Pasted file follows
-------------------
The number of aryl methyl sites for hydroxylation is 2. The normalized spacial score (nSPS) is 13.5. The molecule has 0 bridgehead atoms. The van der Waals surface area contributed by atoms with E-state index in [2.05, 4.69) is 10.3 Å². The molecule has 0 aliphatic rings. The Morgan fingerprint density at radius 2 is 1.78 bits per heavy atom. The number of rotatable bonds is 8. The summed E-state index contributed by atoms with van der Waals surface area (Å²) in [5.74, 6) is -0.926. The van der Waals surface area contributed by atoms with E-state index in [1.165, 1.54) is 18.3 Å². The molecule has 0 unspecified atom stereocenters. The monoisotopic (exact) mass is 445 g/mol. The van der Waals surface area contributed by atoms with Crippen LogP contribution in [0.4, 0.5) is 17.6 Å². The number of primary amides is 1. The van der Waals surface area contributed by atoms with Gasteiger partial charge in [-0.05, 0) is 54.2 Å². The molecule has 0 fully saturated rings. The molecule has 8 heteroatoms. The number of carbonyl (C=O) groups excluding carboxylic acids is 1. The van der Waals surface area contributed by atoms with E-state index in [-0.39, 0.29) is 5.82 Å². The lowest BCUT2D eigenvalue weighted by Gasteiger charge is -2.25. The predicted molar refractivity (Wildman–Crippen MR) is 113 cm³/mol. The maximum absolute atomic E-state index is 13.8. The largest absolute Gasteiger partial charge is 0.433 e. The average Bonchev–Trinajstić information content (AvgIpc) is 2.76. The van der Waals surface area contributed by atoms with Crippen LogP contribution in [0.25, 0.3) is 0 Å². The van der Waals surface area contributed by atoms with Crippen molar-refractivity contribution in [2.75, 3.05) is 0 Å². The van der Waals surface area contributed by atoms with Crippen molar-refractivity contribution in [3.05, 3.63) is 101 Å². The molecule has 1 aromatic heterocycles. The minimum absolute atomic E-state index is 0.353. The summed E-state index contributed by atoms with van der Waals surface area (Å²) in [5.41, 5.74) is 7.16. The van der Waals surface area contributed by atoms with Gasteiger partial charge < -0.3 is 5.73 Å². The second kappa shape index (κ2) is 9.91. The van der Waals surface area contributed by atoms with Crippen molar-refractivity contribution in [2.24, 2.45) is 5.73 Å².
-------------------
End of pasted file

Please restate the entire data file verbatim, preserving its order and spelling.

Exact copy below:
The number of aryl methyl sites for hydroxylation is 2. The normalized spacial score (nSPS) is 13.5. The molecule has 0 bridgehead atoms. The van der Waals surface area contributed by atoms with E-state index in [2.05, 4.69) is 10.3 Å². The molecule has 0 aliphatic rings. The Morgan fingerprint density at radius 2 is 1.78 bits per heavy atom. The number of rotatable bonds is 8. The summed E-state index contributed by atoms with van der Waals surface area (Å²) in [5.74, 6) is -0.926. The van der Waals surface area contributed by atoms with E-state index in [1.165, 1.54) is 18.3 Å². The molecule has 0 unspecified atom stereocenters. The monoisotopic (exact) mass is 445 g/mol. The van der Waals surface area contributed by atoms with Crippen LogP contribution in [0.4, 0.5) is 17.6 Å². The number of primary amides is 1. The van der Waals surface area contributed by atoms with Gasteiger partial charge in [-0.05, 0) is 54.2 Å². The molecule has 0 fully saturated rings. The molecule has 8 heteroatoms. The number of carbonyl (C=O) groups excluding carboxylic acids is 1. The van der Waals surface area contributed by atoms with E-state index in [-0.39, 0.29) is 5.82 Å². The lowest BCUT2D eigenvalue weighted by Gasteiger charge is -2.25. The predicted molar refractivity (Wildman–Crippen MR) is 113 cm³/mol. The maximum absolute atomic E-state index is 13.8. The largest absolute Gasteiger partial charge is 0.433 e. The average Bonchev–Trinajstić information content (AvgIpc) is 2.76. The van der Waals surface area contributed by atoms with Crippen LogP contribution in [0.25, 0.3) is 0 Å². The van der Waals surface area contributed by atoms with Crippen molar-refractivity contribution in [2.75, 3.05) is 0 Å². The van der Waals surface area contributed by atoms with Crippen molar-refractivity contribution in [3.05, 3.63) is 101 Å². The molecule has 1 aromatic heterocycles. The minimum absolute atomic E-state index is 0.353. The summed E-state index contributed by atoms with van der Waals surface area (Å²) in [5.41, 5.74) is 7.16. The van der Waals surface area contributed by atoms with Gasteiger partial charge < -0.3 is 5.73 Å². The second kappa shape index (κ2) is 9.91. The van der Waals surface area contributed by atoms with Crippen molar-refractivity contribution in [2.24, 2.45) is 5.73 Å².